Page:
A interior and Convertible top restoration
Chrysler introduced the Town and Country line for their post-war selection, featuring sedans and convertibles. This body style was the most memorable of all the Chryslers with its name coming from the combination of the steel front end representing 'Town' and the wood paneled rear portion resembling 'Country.'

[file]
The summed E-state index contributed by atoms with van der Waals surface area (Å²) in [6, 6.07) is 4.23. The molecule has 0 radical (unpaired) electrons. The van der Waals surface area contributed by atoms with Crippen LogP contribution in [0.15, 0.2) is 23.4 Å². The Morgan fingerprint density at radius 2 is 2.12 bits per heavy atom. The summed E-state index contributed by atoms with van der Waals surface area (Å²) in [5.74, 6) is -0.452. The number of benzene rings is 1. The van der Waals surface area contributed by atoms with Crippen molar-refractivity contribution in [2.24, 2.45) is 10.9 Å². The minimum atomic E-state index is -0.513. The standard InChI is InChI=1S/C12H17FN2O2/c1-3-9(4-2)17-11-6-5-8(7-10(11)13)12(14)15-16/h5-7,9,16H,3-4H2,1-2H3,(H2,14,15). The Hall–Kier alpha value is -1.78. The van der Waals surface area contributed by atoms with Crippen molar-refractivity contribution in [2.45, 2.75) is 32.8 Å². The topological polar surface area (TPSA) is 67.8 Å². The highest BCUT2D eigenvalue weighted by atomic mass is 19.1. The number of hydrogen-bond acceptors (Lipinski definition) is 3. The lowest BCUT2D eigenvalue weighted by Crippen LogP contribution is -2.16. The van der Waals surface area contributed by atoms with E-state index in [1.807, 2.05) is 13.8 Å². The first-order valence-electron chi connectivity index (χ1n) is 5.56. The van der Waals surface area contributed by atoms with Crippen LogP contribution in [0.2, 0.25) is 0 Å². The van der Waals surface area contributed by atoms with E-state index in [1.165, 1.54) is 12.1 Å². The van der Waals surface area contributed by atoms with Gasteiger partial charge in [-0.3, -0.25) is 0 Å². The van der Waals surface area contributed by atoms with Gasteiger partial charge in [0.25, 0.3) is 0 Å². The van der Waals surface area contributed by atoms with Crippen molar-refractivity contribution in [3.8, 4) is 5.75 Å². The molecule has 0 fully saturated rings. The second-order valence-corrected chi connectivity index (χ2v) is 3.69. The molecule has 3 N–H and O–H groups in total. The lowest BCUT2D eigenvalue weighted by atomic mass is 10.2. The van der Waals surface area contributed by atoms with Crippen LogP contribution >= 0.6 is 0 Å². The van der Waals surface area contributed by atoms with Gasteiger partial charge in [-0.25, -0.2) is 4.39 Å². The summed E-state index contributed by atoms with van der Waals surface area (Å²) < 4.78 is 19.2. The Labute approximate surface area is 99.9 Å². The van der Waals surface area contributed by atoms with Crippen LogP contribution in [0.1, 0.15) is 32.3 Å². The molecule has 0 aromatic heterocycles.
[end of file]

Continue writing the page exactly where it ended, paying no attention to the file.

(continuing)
The convertible was the most favoured of the Town and Country line with 8,368 sold. In 1948, the price tag showed $3,395. The body was framed with white ash (adding structural rigidity to the doors and deck lid), fitted with interlocking miters, and varnished to perfection. Mahogany veneer plywood filled the spaces within the framing. The Town and Country convertible was built on a C-39 chassis with 127.5 inch wheelbase. It featured a Spitfire Straight Eight, 323.5 cubic-inch engine developing 135 horsepower coupled to a fluid drive transmission.